By law, for example, when they transport the child to the airport in a car, the child must have their own car seat and cannot be held in someone's lap. So why is it an imposition to do the same on a plane during take-off and landing?
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Old Jan 1, 15, 11:18 am
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Just read this article and the woman was seated in business with her 11 YO child The seat they bought for the disabled child was in economy. With only the limited information from the article, seems if the 11 YO moved back to the economy seat, it would have solved the problem. Since mixed cabins were involved, I am sure there is alot more to this story.
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Old Jan 1, 15, 11:19 am
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Yes!

Originally Posted by ZZYZXROAD View Post
As with electronic devices for years, carrier specific rules override FAA rules when convienent. I read in that link that UA recommends that the customer notify UA about special needs.

The FA is an idiot, let her hold the child for take off and landing and move on already. Someday she may need help somewhere and possibly assistance and hope someone goes outside the lines for her. Get normal people. Do the right thing.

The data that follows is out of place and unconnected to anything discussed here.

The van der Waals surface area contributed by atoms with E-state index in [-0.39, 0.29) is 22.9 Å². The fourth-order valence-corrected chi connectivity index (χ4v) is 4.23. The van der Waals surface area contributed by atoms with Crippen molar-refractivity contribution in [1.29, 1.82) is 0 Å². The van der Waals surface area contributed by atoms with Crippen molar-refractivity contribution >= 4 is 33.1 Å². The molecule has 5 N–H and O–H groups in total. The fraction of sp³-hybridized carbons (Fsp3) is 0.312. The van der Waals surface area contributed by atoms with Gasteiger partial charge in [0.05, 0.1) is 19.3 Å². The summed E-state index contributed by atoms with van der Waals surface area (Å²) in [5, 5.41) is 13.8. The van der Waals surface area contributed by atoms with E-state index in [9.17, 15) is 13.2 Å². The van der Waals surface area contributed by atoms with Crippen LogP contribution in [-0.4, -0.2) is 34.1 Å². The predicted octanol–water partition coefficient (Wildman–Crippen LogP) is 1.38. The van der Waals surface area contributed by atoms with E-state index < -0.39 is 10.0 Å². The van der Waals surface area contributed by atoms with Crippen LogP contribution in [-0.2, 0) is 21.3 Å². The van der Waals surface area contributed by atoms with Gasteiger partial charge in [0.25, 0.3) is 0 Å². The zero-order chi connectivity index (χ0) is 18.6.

I'm glad there's at least one other sane person reading this thread. United had a chance to build goodwill and educate a passenger about their recommended procedures.

Instead, a hothead FA created a scene, humiliated a child and her family and then spawned a social media campaign to share the airline's insensitivity with the world. She threw away a chance to do the right thing.

Remember, the passenger says she'd flown a few times with her disabled daughter after she turned two. This would not be the first time United's inability to deliver consistent service or to follow a single standard became a customer service issue.

Once again, UA proves to the world that they haven't a clue what service means.

Last edited by embarcadero1; Jan 1, 15 at 11:31 am Reason: Clarity
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Old Jan 1, 15, 12:04 pm